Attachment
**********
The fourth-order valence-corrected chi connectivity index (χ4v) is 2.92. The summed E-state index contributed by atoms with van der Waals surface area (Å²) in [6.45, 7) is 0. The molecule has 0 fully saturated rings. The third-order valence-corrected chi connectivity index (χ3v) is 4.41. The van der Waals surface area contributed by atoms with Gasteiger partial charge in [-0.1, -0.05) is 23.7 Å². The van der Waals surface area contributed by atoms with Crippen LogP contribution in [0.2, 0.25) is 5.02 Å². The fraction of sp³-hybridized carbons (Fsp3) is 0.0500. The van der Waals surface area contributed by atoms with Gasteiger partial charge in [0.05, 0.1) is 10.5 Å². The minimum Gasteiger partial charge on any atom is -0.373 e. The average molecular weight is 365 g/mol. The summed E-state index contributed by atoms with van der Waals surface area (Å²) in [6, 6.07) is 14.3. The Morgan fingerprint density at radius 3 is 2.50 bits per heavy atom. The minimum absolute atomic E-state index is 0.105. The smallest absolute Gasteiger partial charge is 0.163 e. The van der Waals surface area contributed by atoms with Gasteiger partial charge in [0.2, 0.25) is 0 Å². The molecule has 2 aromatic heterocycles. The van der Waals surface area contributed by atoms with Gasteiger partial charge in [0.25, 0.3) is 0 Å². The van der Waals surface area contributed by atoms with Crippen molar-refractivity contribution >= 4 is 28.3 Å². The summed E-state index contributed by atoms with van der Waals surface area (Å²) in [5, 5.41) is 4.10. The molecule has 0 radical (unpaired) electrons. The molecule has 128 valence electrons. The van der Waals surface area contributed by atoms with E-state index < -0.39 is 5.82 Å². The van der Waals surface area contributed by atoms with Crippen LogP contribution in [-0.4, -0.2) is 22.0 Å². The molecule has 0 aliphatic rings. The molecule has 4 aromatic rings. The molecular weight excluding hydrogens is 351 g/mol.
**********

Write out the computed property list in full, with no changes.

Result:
The fourth-order valence-corrected chi connectivity index (χ4v) is 2.92. The summed E-state index contributed by atoms with van der Waals surface area (Å²) in [6.45, 7) is 0. The molecule has 0 fully saturated rings. The third-order valence-corrected chi connectivity index (χ3v) is 4.41. The van der Waals surface area contributed by atoms with Gasteiger partial charge in [-0.1, -0.05) is 23.7 Å². The van der Waals surface area contributed by atoms with Crippen LogP contribution in [0.2, 0.25) is 5.02 Å². The fraction of sp³-hybridized carbons (Fsp3) is 0.0500. The van der Waals surface area contributed by atoms with Gasteiger partial charge in [0.05, 0.1) is 10.5 Å². The minimum Gasteiger partial charge on any atom is -0.373 e. The average molecular weight is 365 g/mol. The summed E-state index contributed by atoms with van der Waals surface area (Å²) in [6, 6.07) is 14.3. The Morgan fingerprint density at radius 3 is 2.50 bits per heavy atom. The minimum absolute atomic E-state index is 0.105. The smallest absolute Gasteiger partial charge is 0.163 e. The van der Waals surface area contributed by atoms with Gasteiger partial charge in [0.2, 0.25) is 0 Å². The molecule has 2 aromatic heterocycles. The van der Waals surface area contributed by atoms with Gasteiger partial charge in [0.25, 0.3) is 0 Å². The van der Waals surface area contributed by atoms with Crippen molar-refractivity contribution >= 4 is 28.3 Å². The summed E-state index contributed by atoms with van der Waals surface area (Å²) in [5, 5.41) is 4.10. The molecule has 0 radical (unpaired) electrons. The molecule has 128 valence electrons. The van der Waals surface area contributed by atoms with E-state index < -0.39 is 5.82 Å². The van der Waals surface area contributed by atoms with Crippen LogP contribution in [-0.4, -0.2) is 22.0 Å². The molecule has 0 aliphatic rings. The molecule has 4 aromatic rings. The molecular weight excluding hydrogens is 351 g/mol.